Poetry By Heart Blog

Finding a track in the verbal landscape

2nd October 2019

Track in a verbal landscape_edited2With the return of Poetry By Heart, bigger then ever before, we’re back on the blog to continue our discussion about poetry in all its myriad aspects. We’ll be talking about poetry, teaching and what’s going on in the world of poetry, but one of our main aims is to share thoughts and ideas for anyone interested in memorising and reciting poems.

We have some NEW blog team members for 2019-20. We’ll introduce them one at a time over the next few weeks. First up is David Whitley, Fellow of Homerton College Cambridge, formerly of the Faculty of Education, an expert on poetry and memory and a Poetry By Heart judge. To kick us off, here he is with a few questions and topics he’ll be exploring on the blog in coming months.

Starting with the whole terrain, what happens when you memorise and perform a poem? How does your relationship with the poem change during the process of learning it and trying out different ways of speaking it? Do you come to understand the poem in a different way to what would have happened if you’d just read, studied or analysed it? Is the poem in some sense ‘alive’ when taken into your self in this way? Does it ever seem to speak to you – or indeed speak you – rather than you speaking it? Does it forge new connections to other experiences you have had and get you to see these from a slightly different perspective? And when it comes to performing the poem for an audience of other people, what are we striving for in that act of giving voice to the words on a page from memory? What do we mean by a ‘good’ performance? And how may this differ from performing lines from a play, for instance?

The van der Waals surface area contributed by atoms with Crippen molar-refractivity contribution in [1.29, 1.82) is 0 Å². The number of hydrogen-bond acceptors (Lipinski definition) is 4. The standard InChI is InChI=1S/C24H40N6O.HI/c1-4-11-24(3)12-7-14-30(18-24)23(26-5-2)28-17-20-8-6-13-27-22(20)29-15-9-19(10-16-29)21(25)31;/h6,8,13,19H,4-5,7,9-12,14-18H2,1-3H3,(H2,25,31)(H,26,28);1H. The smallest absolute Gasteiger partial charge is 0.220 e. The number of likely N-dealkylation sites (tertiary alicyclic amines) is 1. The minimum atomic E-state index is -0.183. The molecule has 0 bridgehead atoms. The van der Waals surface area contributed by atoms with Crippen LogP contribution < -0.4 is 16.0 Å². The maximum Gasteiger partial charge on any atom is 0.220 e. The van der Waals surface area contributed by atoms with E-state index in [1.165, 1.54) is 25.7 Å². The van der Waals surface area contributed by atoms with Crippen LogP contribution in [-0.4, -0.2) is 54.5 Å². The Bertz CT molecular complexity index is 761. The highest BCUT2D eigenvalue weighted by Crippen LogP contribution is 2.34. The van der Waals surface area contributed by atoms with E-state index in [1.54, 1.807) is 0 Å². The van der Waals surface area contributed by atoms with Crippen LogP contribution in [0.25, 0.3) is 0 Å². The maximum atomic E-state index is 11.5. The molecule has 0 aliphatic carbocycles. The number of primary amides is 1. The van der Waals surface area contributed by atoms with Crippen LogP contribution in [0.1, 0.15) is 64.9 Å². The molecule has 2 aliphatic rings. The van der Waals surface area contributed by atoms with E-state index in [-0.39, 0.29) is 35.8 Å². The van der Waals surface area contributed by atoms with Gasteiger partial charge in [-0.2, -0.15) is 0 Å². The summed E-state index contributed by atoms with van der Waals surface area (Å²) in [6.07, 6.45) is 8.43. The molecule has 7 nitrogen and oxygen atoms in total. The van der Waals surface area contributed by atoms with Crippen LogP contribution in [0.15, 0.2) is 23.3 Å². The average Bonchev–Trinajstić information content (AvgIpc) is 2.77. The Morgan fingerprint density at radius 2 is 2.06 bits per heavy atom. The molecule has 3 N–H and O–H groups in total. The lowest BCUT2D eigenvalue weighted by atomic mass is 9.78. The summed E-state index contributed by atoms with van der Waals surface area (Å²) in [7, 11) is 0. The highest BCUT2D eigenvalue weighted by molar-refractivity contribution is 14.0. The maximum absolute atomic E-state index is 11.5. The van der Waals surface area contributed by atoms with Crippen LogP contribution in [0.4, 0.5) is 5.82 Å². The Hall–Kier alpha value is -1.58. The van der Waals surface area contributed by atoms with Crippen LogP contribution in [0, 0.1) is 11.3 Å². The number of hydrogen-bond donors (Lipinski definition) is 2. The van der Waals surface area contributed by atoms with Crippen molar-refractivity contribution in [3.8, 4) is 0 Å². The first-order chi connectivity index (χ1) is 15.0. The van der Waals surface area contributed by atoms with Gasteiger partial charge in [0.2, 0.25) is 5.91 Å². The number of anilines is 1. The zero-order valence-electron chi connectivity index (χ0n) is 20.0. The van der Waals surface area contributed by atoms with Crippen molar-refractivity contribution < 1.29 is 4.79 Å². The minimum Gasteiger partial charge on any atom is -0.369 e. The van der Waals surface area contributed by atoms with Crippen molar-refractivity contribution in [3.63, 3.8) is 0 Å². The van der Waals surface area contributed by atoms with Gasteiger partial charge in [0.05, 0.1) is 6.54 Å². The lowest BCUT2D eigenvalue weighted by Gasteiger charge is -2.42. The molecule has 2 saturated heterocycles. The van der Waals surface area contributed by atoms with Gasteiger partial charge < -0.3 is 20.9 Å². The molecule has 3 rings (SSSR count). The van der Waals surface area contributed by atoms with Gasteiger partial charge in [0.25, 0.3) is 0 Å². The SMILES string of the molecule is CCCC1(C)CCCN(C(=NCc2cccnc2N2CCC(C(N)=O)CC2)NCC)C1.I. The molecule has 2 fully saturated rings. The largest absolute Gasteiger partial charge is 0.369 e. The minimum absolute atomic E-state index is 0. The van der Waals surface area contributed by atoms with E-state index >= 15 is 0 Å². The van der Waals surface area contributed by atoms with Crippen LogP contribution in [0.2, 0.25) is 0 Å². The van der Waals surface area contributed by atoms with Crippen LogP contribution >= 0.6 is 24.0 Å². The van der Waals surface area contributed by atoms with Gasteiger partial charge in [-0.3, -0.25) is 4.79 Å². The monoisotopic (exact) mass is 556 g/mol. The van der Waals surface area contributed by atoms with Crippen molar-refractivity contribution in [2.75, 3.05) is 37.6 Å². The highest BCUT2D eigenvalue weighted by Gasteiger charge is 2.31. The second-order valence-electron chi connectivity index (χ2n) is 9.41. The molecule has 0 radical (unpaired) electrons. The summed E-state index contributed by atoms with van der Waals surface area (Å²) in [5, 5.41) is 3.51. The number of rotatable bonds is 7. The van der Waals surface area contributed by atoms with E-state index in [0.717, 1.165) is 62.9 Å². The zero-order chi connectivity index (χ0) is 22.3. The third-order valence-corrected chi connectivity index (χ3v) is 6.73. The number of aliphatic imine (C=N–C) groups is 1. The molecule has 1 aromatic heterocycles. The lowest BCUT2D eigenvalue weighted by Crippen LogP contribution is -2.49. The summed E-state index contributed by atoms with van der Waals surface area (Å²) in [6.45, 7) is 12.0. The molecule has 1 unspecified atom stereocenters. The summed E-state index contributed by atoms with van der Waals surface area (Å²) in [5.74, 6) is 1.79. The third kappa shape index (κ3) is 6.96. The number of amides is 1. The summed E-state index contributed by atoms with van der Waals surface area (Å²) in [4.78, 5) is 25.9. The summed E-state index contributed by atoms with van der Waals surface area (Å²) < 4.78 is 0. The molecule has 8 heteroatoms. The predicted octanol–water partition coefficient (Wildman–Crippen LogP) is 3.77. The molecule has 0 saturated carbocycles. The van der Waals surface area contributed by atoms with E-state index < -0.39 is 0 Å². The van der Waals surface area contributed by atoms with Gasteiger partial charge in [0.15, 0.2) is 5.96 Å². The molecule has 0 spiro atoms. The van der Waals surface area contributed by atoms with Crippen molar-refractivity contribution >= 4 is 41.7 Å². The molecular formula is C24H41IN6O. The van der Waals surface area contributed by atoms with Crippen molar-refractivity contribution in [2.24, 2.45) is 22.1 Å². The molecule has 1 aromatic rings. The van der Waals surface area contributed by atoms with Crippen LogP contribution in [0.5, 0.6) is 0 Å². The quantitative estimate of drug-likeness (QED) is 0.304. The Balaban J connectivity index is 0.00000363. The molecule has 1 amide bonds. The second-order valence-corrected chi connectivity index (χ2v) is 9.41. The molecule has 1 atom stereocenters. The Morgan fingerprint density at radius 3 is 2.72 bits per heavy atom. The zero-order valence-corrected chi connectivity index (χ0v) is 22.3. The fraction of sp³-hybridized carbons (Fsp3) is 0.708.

The list could go on, of course, and we’ll be pursuing aspects of these questions in more depth in subsequent blogs. Another area that especially interests us is how the ‘voice’ of the poem – with all its distinctive cultural and historical resonances, and affiliations – merges with the voice of the speaker. Poems – like stories – have the ability to connect people across time and space, of course. But they also tend to retain something inherent to the culture, time, place and writer who composed them. When we choose a poem to memorise we are drawn towards something in it. It might be the sound quality rather than the sense, or something that seems to appeal in a quite arbitrary way, initially. But as we learn the poem, our relationship inevitably deepens as we take the specific textures of its language and form inside ourselves.

When we try to speak it from memory then, our individual voice has found a track of feeling and expression in the verbal landscape of the person who wrote the poem. In a sense, our individual voice is forging a particular kind of connection to a collective voice, whose rhythms and bearings the poem must draw on if it is to be successful. This is a difficult – sometimes subtle but potentially compelling territory to explore, then. In memorising a poem, how is an individual’s voice oriented towards the collective voice that the poem embodies?

You can read more about David’s research on poetry and memory here.

We welcome questions that you find intriguing and hope to provoke a range of responses and exchanges along the way. Join the conversation over on Twitter @poetrybyheart or email us a question via info@poetrybyheart.org.uk.

 

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